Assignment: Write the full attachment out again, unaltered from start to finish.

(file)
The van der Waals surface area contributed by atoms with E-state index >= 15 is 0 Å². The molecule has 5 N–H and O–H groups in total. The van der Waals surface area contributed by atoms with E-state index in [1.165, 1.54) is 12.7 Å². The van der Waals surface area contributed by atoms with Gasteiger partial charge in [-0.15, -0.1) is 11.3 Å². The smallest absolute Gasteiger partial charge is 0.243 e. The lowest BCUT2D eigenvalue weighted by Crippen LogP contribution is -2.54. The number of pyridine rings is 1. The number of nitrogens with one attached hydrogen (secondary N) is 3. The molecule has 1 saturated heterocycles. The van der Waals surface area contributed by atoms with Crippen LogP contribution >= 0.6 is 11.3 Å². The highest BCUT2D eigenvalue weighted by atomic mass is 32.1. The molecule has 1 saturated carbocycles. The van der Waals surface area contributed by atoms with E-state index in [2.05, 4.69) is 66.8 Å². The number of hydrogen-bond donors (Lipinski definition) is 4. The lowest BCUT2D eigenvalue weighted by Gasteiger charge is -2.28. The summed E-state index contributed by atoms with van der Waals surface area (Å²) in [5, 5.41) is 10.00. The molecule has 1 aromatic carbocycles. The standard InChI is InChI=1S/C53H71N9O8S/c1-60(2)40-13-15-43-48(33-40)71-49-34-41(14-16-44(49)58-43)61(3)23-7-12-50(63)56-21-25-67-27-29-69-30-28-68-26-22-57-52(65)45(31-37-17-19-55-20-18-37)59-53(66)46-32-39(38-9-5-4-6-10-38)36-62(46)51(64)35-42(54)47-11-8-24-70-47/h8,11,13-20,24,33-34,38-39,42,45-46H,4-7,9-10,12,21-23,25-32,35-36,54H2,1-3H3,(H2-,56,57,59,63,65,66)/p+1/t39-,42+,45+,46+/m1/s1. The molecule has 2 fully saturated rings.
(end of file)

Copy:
The van der Waals surface area contributed by atoms with E-state index >= 15 is 0 Å². The molecule has 5 N–H and O–H groups in total. The van der Waals surface area contributed by atoms with E-state index in [1.165, 1.54) is 12.7 Å². The van der Waals surface area contributed by atoms with Gasteiger partial charge in [-0.15, -0.1) is 11.3 Å². The smallest absolute Gasteiger partial charge is 0.243 e. The lowest BCUT2D eigenvalue weighted by Crippen LogP contribution is -2.54. The number of pyridine rings is 1. The number of nitrogens with one attached hydrogen (secondary N) is 3. The molecule has 1 saturated heterocycles. The van der Waals surface area contributed by atoms with Crippen LogP contribution >= 0.6 is 11.3 Å². The highest BCUT2D eigenvalue weighted by atomic mass is 32.1. The molecule has 1 saturated carbocycles. The van der Waals surface area contributed by atoms with E-state index in [2.05, 4.69) is 66.8 Å². The number of hydrogen-bond donors (Lipinski definition) is 4. The lowest BCUT2D eigenvalue weighted by Gasteiger charge is -2.28. The summed E-state index contributed by atoms with van der Waals surface area (Å²) in [5, 5.41) is 10.00. The molecule has 1 aromatic carbocycles. The standard InChI is InChI=1S/C53H71N9O8S/c1-60(2)40-13-15-43-48(33-40)71-49-34-41(14-16-44(49)58-43)61(3)23-7-12-50(63)56-21-25-67-27-29-69-30-28-68-26-22-57-52(65)45(31-37-17-19-55-20-18-37)59-53(66)46-32-39(38-9-5-4-6-10-38)36-62(46)51(64)35-42(54)47-11-8-24-70-47/h8,11,13-20,24,33-34,38-39,42,45-46H,4-7,9-10,12,21-23,25-32,35-36,54H2,1-3H3,(H2-,56,57,59,63,65,66)/p+1/t39-,42+,45+,46+/m1/s1. The molecule has 2 fully saturated rings.